“I have vinyl, stickers, tapes, controversy, a restraining order. Be careful — I may turn into a werewolf,” singer-songwriter Elizabeth le Fey jokes from the stage of the Hi Hat in Highland Park.
Le Fey writes and plays music as Globelamp. Though the audience is small in size, her songs are greeted with enthusiasm. She’s 27 with a look that’s both feminine and punkish — a black flowered dress and combat boots. Her hair is dyed shades of pink and purple and her eye makeup shimmers.
The restraining-order quip is an allusion to the aftermath of her time as a touring member with indie psych-rockers Foxygen and her involvement with their singer, Sam France. She says their relationship lasted about a year and ended abruptly in October 2013. The following January, a court granted France a five-year restraining order against le Fey, based on threatening and verbally abusive online messages she sent to him, as well as allegations that she had attempted to enter France's house without permission and physically threatened members of his family.
Through Foxygen's publicist, France declined to comment for this story, instead giving a statement that read, in part, “For the past three years, [le Fey] has made false statements on the internet about Sam's actions and character, which have been deeply traumatic for Sam and his family.”
Le Fey attended the restraining-order hearing unrepresented. “I had no idea that it was gonna go over,” she admits. “I was naive.”
She says she’s trying to find some good in the situation. “I wish it hadn’t happened, but maybe I wouldn’t have written The Orange Glow the way I did,” she muses, referring to her second album, released last June on her dream label, Wichita Recordings.
Born Elizabeth Gomez, le Fey grew up around Los Angeles and Orange counties. Her mother was a rocker chick who appeared as an extra in Guns N' Roses’ “Welcome to the Jungle” video. Le Fey likes a lot of music that doesn’t sound like Globelamp, including GNR. “I feel like they’re powerful and have cool transitions,” she says, eating a vegan doughnut from Donut Friend before her Hi Hat gig. “They were wild as hell, and it makes me feel like I’m really tame.”
Her mother had multiple romantic partners, so she’s not certain who her father is. The likeliest candidate was a Puerto Rican guitar player and illustrator, whose cross-hatching, black-and-white line drawing style resembles her own visual art. She’s not interested in “you’re my dad, be my dad.” She just wants to know her lineage. “Shit like [that], I think it’s interesting.”
A dreamy psych-folk musician, le Fey has a voice that’s raw, natural and at times almost childlike. In Meowtain, her earlier band, she belted out songs heavily influenced by the riot grrrl movement. Now her music is spookier and more psychedelic. Under her video for “The Negative” on YouTube, a comment asks, “r u Syd Barrett's daughter??”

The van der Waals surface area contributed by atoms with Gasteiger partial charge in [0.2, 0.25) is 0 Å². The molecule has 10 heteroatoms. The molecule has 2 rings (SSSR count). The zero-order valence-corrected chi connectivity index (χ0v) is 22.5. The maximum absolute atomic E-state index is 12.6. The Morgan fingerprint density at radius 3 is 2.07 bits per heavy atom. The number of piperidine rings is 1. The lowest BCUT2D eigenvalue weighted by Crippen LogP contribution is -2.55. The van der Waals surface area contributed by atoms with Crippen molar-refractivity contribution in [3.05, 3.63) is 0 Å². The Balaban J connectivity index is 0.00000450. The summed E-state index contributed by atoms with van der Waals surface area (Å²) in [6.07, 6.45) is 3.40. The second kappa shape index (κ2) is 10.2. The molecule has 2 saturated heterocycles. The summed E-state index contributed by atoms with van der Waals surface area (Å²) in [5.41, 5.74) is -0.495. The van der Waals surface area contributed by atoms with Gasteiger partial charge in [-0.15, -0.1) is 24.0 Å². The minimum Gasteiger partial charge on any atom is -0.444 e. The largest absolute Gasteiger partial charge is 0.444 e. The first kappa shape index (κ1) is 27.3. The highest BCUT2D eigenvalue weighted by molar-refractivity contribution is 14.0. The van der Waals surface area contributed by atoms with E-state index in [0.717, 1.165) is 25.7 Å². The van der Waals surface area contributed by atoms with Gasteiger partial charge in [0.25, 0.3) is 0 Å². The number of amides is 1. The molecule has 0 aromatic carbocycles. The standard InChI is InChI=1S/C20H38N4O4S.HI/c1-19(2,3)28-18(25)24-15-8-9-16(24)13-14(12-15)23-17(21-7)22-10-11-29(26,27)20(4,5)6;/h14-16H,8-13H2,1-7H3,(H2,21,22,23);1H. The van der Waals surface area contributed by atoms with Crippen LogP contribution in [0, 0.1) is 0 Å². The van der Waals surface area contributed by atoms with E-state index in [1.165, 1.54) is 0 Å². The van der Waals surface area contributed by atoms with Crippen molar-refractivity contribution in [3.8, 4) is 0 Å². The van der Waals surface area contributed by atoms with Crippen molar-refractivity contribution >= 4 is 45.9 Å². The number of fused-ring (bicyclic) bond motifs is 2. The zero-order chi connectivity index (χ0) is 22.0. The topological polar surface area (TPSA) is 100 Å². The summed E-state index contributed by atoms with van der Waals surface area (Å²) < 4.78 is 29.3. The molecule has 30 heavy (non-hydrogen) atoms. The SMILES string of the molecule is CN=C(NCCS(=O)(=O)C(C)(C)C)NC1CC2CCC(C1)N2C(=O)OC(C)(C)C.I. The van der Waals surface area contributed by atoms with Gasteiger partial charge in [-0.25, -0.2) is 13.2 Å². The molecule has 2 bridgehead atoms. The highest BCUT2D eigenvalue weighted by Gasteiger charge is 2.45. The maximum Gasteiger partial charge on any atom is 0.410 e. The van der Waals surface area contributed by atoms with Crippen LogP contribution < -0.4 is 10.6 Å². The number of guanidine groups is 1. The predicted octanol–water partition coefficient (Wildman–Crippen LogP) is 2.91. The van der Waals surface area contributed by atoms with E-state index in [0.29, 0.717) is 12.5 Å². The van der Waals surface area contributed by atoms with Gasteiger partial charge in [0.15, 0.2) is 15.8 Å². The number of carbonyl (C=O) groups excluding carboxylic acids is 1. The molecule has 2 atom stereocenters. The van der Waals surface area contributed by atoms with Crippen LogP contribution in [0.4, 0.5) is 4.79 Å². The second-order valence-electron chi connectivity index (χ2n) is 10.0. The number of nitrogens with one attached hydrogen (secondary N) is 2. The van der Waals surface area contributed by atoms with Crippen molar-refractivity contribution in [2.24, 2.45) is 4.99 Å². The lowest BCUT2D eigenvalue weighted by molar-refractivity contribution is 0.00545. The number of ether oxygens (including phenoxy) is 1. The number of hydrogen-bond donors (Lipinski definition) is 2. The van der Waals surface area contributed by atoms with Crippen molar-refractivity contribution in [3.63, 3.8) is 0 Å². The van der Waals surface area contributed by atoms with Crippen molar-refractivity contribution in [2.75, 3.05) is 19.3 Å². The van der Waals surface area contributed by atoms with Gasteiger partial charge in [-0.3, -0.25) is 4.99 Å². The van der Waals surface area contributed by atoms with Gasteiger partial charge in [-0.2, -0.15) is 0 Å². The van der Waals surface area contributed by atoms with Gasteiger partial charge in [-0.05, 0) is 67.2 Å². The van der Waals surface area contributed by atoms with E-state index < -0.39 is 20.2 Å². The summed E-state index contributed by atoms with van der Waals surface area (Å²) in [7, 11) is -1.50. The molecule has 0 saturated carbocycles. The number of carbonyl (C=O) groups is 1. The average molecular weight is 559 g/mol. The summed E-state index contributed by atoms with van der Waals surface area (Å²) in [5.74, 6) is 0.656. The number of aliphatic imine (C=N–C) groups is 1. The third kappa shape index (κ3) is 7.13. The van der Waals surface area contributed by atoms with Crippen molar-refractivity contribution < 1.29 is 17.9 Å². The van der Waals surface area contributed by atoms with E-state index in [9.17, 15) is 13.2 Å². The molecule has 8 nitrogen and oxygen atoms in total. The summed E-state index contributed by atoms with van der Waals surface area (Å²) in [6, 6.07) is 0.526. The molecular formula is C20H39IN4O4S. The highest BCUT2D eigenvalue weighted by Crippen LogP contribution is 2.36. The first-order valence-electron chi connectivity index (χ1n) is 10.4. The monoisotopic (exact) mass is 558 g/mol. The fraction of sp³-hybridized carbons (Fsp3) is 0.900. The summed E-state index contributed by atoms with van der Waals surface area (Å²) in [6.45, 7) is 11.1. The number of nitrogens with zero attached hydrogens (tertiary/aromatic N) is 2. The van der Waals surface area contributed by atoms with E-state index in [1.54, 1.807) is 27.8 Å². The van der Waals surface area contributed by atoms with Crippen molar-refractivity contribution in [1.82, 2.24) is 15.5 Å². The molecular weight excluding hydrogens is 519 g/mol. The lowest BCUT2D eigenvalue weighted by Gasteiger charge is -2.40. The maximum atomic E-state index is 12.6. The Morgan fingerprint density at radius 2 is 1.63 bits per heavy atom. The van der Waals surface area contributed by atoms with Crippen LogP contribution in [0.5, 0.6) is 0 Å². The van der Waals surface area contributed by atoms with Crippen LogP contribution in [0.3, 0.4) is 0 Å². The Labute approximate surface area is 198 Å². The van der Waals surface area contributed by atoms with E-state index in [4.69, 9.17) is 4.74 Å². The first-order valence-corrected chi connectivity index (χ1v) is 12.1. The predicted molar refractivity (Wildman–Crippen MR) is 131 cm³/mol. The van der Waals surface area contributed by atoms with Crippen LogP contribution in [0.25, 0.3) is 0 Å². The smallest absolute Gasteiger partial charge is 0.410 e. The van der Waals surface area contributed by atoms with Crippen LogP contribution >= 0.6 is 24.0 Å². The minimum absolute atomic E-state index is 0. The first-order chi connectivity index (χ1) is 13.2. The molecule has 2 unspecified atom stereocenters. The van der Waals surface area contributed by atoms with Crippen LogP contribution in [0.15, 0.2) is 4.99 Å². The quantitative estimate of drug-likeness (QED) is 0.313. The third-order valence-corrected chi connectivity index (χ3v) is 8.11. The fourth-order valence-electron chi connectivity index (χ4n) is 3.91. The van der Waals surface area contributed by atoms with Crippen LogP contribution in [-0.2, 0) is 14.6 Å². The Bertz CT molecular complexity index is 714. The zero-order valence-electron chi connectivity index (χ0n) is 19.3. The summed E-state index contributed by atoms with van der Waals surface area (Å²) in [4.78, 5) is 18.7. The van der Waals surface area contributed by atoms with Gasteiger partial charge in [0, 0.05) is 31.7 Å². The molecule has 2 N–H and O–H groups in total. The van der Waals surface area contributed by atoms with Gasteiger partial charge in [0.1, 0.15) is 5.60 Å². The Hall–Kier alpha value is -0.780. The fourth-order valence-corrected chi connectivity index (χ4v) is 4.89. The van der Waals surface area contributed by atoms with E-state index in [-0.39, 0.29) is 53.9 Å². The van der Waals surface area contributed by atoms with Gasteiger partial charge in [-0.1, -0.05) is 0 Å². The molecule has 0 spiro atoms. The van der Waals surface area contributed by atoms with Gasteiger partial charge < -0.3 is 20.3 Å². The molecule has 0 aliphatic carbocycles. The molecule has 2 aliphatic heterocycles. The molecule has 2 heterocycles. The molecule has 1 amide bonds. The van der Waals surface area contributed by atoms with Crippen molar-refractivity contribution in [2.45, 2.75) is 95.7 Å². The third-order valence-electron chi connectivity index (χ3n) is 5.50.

Le Fey worked on The Orange Glow with local producer (and angel-voiced musician in his own right) Joel Jerome, who helped her bring it to Wichita, a London-based label whose other artists include Girlpool, Cloud Nothings and local psych-rockers Froth. The album was originally slated to be the very first release on Jerome’s own label. “I know it’s cute; it’s sweet,” she says.
But after Jerome played Desert Daze, a festival she protested due to Foxygen’s presence on the bill, she lashed out at him repeatedly on social media, calling him a “dick” for playing Desert Daze and accusing him of trying to take credit for songs she says she had written. “Just bc you recorded it doesnt mean its your songs,” she tweeted. (In an Oct. 18 Facebook post, Jerome wrote that le Fey “used me and my good will only to completely turn on me and fling insults about me and my character.” He declined to comment for this article.)
Le Fey says the estrangement she's already felt in the L.A. music scene has been magnified by the restraining order. “It makes me feel really alone because it’s such an unusual experience,” she says.
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She has of late found some joy stepping out of the scene in Los Angeles. In November, she went to Germany to reunite with a Kurdish refugee family she met while touring Europe. She says her uncle and aunt took in the family of six, with four children ages 2 to 11.
The singer says she has a special bond with the children — the youngest girl brought a Polaroid of le Fey in her pocket to school. They speak Arabic and German and she loves conversing with them in her “sloppy German.”
In a demo she wrote for them, she sings, “We don’t speak the same language so we make up our own/Please consider this place your home.”
Globelamp plays the Redwood Bar & Grill with Winter on Wednesday, Feb. 15, and with The May Company on Wednesday, Feb. 22.